The president of the civil-service mechanics union said Dec. 3 that 10 percent of the Department of Sanitation’s salt-spreaders were out of commission at one point or another during the previous day’s snow.
Joe Colangelo, the head of Service Employees International Union Local 246, told this newspaper in October the city was not prepared to handle a major snowstorm because it was short on mechanics and overly reliant on outside contractors, who lacked the experience to handle the city’s specialized equipment.
‘Lug Nuts Were Loose’
“We had a salt-spreader tire come off in Queens and it damaged the front rotor and brake caliper. And it had been outsourced,” Mr. Colangelo said during a phone interview. “When the mechanic checked the tires on the other side, the lug nuts were loose as well.”
He estimated that based on reporting from the field, 70 of the 700 salt-spreaders that were deployed had issues.
“I have been warning about this and explaining that maintaining this kind of specialized equipment is not the kind of thing you can sub out to a regular auto mechanic,” he said. “This isn’t a Chevrolet that anybody can work on. It takes years to learn this equipment.”
He said that he knew of at least three instances where an outside vendor failed to properly adjust the conveyor-belt chain on a salt-spreader. “So, when they went out to spread salt, the chains jumped the sprocket and destroyed the conveyor chains.
“This was nothing, it was a dusting,” Mr. Colangelo continued. “Can you imagine what could have happened if we had been hit with a serious storm?”
‘Why is City Outsourcing?’
“Mr. Colangelo is frustrated because he saw it coming and predicted it,” said Harry Nespoli, president of the Uniformed Sanitationmen’s Association. “The equipment that was sent out just didn’t hold up. Why is this administration still outsourcing this work? There is nothing better than a civil servant who takes pride in their work and we know will be there to be held accountable.”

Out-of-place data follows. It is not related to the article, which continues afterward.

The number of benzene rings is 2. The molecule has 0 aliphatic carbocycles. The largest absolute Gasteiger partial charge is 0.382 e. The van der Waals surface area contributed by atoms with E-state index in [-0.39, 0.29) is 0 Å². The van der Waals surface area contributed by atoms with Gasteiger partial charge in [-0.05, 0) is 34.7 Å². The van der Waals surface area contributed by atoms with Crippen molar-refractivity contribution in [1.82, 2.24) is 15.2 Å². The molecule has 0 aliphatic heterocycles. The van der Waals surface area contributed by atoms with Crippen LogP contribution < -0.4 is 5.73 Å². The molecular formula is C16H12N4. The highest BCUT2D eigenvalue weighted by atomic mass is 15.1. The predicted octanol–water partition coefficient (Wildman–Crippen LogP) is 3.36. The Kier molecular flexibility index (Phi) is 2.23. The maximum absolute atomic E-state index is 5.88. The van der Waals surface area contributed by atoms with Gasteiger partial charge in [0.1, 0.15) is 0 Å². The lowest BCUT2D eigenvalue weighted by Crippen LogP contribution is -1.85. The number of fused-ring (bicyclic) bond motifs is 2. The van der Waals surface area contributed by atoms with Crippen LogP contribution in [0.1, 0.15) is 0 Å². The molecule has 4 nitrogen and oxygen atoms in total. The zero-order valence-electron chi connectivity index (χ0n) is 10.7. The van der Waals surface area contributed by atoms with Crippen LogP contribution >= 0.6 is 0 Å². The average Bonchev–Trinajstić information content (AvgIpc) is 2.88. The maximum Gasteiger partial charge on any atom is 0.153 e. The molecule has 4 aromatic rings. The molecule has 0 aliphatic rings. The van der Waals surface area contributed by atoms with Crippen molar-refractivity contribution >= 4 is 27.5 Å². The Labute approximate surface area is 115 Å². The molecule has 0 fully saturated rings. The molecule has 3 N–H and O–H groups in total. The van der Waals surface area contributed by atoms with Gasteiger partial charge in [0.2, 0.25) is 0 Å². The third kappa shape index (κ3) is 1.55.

“Workers who maintain our city fleet have been sounding the alarm for months, and if you double the number of snow removal and other maintenance vehicles, you have to hire more mechanics,” said Vincent Alvarez, New York City Central Labor Council AFL-CIO president. “It’s just simple math and common sense.”
He continued, “We need to stop investing in outsourcing to private vendors and re-invest in the trained and qualified city mechanics before the next storm.”
The Department of Sanitation did not dispute Mr. Colangelo’s statistics but said its workforce had done “a fantastic job” in dealing with a storm that turned out to be less severe than predicted.
“We kept city streets clear of ice and snow throughout the entire storm, thanks to our salt-spreader fleet—705 salt spreaders total—which were out in full force, treating city streets,” the department said in a statement.
‘Worked 12-Hour Shifts’
The agency said it had more than “550 auto mechanics, who worked 12-hour shifts during yesterday’s storm and handled any mechanical issue within our fleet. It is not unusual for some vehicles from our more-than 2,500 snow-fighting vehicles, which traverse 6,500 miles of city streets, to go down while battling snow and icy conditions.”
According to the agency, it has “577 staff in auto mechanic titles and similar titles” and recently hired 27 mechanics, with an additional 10 vacancies slated to be filled.
Mr. Colangelo said the agency was still understaffed considering that the size of its snow fleet has nearly doubled over the last few years.
In Fiscal Year 2013, the city’s snow fleet had 549 pieces of equipment. Four years later, it had 1,037 pieces.
Compounding the problem, the union leader said, was a decision made during the Bloomberg administration to have the Department of Citywide Administrative Services consolidate other agencies’ motor fleets, including the Department of Parks and the Department of Education, into Sanitation’s.
Mechanics Didn’t Keep Up
“In 2011, the City of New York consolidation moved 1,134 vehicles” from several agencies “but only increased manpower by 30 auto mechanics,” according to a power point that Mr. Colangelo shared with city managers.
As a consequence, the Sanitation Department found itself with close to 8,000 vehicles of every shape and size, but only 548 auto-tradespeople working to service and maintain them.
“If we use the industry standard of one mechanic per seven vehicles, and you take into consideration just how sophisticated some of the hydraulics and computers are in some of these pieces of equipment, you need closer to 1,000 mechanics,” Mr. Colangelo said. “And we are not two-thirds there. We are barely half.”
“The City of New York has the cleanest and safest vehicle fleet in the country thanks to its dedicated mechanics, auto-service workers, and fleet personnel,” DCAS said in a statement. “The city employs more vehicle maintenance staff today than when Mayor de Blasio took office in 2014, and this has resulted in over 90% of fleet vehicles being in service and ready to use each day.”
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